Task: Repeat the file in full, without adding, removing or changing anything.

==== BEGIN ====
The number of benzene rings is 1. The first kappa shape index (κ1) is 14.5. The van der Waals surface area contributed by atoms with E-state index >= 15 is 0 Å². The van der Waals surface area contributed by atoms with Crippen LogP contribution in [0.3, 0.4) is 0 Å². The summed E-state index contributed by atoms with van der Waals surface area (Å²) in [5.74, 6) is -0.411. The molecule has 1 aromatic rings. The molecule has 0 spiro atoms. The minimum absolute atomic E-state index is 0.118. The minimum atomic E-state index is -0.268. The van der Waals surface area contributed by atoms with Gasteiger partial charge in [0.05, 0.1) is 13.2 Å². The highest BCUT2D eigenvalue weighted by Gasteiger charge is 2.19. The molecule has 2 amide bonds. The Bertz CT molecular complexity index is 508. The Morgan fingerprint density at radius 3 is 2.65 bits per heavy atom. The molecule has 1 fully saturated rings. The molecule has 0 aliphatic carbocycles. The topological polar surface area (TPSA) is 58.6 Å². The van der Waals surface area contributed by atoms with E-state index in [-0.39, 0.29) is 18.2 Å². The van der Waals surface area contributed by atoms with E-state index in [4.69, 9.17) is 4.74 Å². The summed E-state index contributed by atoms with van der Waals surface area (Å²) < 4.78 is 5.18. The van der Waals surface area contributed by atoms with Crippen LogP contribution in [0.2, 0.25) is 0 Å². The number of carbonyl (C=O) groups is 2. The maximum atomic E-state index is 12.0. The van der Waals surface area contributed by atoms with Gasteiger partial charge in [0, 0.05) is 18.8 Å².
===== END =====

The number of benzene rings is 1. The first kappa shape index (κ1) is 14.5. The van der Waals surface area contributed by atoms with E-state index >= 15 is 0 Å². The van der Waals surface area contributed by atoms with Crippen LogP contribution in [0.3, 0.4) is 0 Å². The summed E-state index contributed by atoms with van der Waals surface area (Å²) in [5.74, 6) is -0.411. The molecule has 1 aromatic rings. The molecule has 0 spiro atoms. The minimum absolute atomic E-state index is 0.118. The minimum atomic E-state index is -0.268. The van der Waals surface area contributed by atoms with Gasteiger partial charge in [0.05, 0.1) is 13.2 Å². The highest BCUT2D eigenvalue weighted by Gasteiger charge is 2.19. The molecule has 2 amide bonds. The Bertz CT molecular complexity index is 508. The Morgan fingerprint density at radius 3 is 2.65 bits per heavy atom. The molecule has 1 fully saturated rings. The molecule has 0 aliphatic carbocycles. The topological polar surface area (TPSA) is 58.6 Å². The van der Waals surface area contributed by atoms with E-state index in [-0.39, 0.29) is 18.2 Å². The van der Waals surface area contributed by atoms with E-state index in [4.69, 9.17) is 4.74 Å². The summed E-state index contributed by atoms with van der Waals surface area (Å²) < 4.78 is 5.18. The van der Waals surface area contributed by atoms with Crippen LogP contribution in [0.2, 0.25) is 0 Å². The number of carbonyl (C=O) groups is 2. The maximum atomic E-state index is 12.0. The van der Waals surface area contributed by atoms with Gasteiger partial charge in [0, 0.05) is 18.8 Å².